A sad chapter in Maine history closed Friday, when a judge ended court oversight of the former residents of the Pineland Center.

Today, many Mainers only know Pineland as an office park, a demonstration farm or a cross-country ski center. But for most of a century it was Maine’s public institution for people with developmental disabilities. the mid-1970s it was also known for abuse and neglect of the state’s most vulnerable citizens. A class action suit on behalf of Pineland residents led to the first consent decree, in which a special master was put in charge of making sure the state kept its promises to the residents.

This led to the policy shift, which brought people with mental retardation and other disabilities into home-like settings and allowed them to be active members of their communities. Pineland was eventually shut down for good in 1996.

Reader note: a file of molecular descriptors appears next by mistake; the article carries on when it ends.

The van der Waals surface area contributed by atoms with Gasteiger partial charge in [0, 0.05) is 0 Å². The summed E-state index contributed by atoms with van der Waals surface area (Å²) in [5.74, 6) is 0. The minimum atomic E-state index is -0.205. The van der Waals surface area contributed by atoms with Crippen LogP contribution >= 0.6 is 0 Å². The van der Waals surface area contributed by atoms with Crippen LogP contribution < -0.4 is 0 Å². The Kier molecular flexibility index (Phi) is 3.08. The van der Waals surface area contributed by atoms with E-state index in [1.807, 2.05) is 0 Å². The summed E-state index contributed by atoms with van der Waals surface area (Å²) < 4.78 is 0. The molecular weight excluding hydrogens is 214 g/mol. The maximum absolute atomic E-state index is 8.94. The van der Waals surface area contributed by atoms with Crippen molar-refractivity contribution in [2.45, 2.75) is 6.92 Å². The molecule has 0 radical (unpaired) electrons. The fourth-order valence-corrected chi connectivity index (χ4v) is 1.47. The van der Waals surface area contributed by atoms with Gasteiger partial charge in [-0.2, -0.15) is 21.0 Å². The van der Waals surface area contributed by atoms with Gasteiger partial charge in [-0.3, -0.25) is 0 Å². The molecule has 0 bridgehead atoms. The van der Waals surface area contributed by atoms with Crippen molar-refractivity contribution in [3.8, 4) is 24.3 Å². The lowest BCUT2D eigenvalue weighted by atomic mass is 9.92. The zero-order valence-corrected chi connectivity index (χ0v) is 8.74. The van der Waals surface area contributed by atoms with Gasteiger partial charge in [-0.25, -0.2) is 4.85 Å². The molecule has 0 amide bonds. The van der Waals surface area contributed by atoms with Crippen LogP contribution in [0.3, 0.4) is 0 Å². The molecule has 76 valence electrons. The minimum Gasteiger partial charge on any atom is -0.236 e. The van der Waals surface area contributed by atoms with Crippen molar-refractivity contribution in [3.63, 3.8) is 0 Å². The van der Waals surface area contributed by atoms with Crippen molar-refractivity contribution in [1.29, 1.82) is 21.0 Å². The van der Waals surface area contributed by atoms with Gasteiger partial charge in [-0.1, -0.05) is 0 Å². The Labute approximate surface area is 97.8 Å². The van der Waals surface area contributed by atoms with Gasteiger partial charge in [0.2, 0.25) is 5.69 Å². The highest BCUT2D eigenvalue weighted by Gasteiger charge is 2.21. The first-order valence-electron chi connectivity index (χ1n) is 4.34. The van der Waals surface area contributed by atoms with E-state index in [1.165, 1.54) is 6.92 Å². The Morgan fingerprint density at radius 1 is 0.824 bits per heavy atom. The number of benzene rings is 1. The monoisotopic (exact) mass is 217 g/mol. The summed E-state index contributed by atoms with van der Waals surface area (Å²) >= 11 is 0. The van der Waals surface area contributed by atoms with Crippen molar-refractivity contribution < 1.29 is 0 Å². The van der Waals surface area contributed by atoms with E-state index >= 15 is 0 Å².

U.S. District Court Judge George Singal’s decision to end the consent decree recognized that the state is meeting it’s responsibility to those people. He found that the court should not take permanent oversight on something that is really the responsibility of the executive and legislative branches of state government. Advocates, however, are concerned about the ruling — and they have a right to be. The state has failed to live up to its word to these people before, both when Pineland was operating and after the consent decree was signed, leading to a new decree in 1994.

During the last few months, when the state was asking to be released from the decree, it has also been cutting the budget for social service agencies that take care of former Pineland residents.

The progress made between 1978 and today is a testament to the hard work of consumers and their advocates, along with care providers, state officials and the courts. That hard work will have to continue without the special master’s oversight to avoid the kind of backsliding which Singal noted has been a problem in the past.

The end of the Pineland Consent Decree should be seen as a recognition that the state now better understands its obligation to people with disabilities and not as permission to set lower standards.

That way, this ruling can be seen as the end of a terrible chapter in our history, and not the beginning of another.